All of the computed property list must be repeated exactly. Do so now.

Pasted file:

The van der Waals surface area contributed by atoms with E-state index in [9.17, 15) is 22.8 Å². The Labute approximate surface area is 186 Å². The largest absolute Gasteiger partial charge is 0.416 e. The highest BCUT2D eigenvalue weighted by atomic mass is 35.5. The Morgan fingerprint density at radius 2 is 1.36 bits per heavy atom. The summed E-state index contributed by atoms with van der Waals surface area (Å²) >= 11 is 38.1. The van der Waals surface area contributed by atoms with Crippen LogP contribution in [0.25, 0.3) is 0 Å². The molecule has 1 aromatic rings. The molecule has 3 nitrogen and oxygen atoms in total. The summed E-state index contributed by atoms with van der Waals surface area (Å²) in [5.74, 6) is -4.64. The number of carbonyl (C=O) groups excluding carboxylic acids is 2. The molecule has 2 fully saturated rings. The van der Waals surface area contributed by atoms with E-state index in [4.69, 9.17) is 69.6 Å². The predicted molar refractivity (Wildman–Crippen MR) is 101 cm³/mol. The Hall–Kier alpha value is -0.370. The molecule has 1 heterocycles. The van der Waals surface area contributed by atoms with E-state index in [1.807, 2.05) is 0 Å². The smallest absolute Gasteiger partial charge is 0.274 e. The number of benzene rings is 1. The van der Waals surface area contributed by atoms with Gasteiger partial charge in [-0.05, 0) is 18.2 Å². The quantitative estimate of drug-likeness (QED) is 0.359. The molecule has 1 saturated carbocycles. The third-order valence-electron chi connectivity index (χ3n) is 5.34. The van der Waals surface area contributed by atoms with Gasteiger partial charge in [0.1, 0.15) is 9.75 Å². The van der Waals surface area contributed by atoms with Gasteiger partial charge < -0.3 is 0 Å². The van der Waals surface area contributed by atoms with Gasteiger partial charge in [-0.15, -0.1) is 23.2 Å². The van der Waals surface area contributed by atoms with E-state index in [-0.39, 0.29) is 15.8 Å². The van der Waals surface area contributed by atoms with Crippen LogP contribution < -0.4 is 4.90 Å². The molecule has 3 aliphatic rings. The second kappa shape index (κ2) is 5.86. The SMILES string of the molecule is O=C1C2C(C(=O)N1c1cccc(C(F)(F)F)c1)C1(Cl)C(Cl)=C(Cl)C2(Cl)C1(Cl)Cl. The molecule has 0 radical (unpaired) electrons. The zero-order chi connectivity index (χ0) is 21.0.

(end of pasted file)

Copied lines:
The van der Waals surface area contributed by atoms with E-state index in [9.17, 15) is 22.8 Å². The Labute approximate surface area is 186 Å². The largest absolute Gasteiger partial charge is 0.416 e. The highest BCUT2D eigenvalue weighted by atomic mass is 35.5. The Morgan fingerprint density at radius 2 is 1.36 bits per heavy atom. The summed E-state index contributed by atoms with van der Waals surface area (Å²) >= 11 is 38.1. The van der Waals surface area contributed by atoms with Crippen LogP contribution in [0.25, 0.3) is 0 Å². The molecule has 1 aromatic rings. The molecule has 3 nitrogen and oxygen atoms in total. The summed E-state index contributed by atoms with van der Waals surface area (Å²) in [5.74, 6) is -4.64. The number of carbonyl (C=O) groups excluding carboxylic acids is 2. The molecule has 2 fully saturated rings. The van der Waals surface area contributed by atoms with E-state index in [4.69, 9.17) is 69.6 Å². The predicted molar refractivity (Wildman–Crippen MR) is 101 cm³/mol. The Hall–Kier alpha value is -0.370. The molecule has 1 heterocycles. The van der Waals surface area contributed by atoms with E-state index in [1.807, 2.05) is 0 Å². The smallest absolute Gasteiger partial charge is 0.274 e. The number of benzene rings is 1. The van der Waals surface area contributed by atoms with Gasteiger partial charge in [-0.05, 0) is 18.2 Å². The quantitative estimate of drug-likeness (QED) is 0.359. The molecule has 1 saturated carbocycles. The third-order valence-electron chi connectivity index (χ3n) is 5.34. The van der Waals surface area contributed by atoms with Gasteiger partial charge in [0.1, 0.15) is 9.75 Å². The van der Waals surface area contributed by atoms with Gasteiger partial charge < -0.3 is 0 Å². The van der Waals surface area contributed by atoms with Gasteiger partial charge in [-0.15, -0.1) is 23.2 Å². The van der Waals surface area contributed by atoms with E-state index in [-0.39, 0.29) is 15.8 Å². The van der Waals surface area contributed by atoms with Crippen LogP contribution < -0.4 is 4.90 Å². The molecule has 3 aliphatic rings. The second kappa shape index (κ2) is 5.86. The SMILES string of the molecule is O=C1C2C(C(=O)N1c1cccc(C(F)(F)F)c1)C1(Cl)C(Cl)=C(Cl)C2(Cl)C1(Cl)Cl. The molecule has 0 radical (unpaired) electrons. The zero-order chi connectivity index (χ0) is 21.0.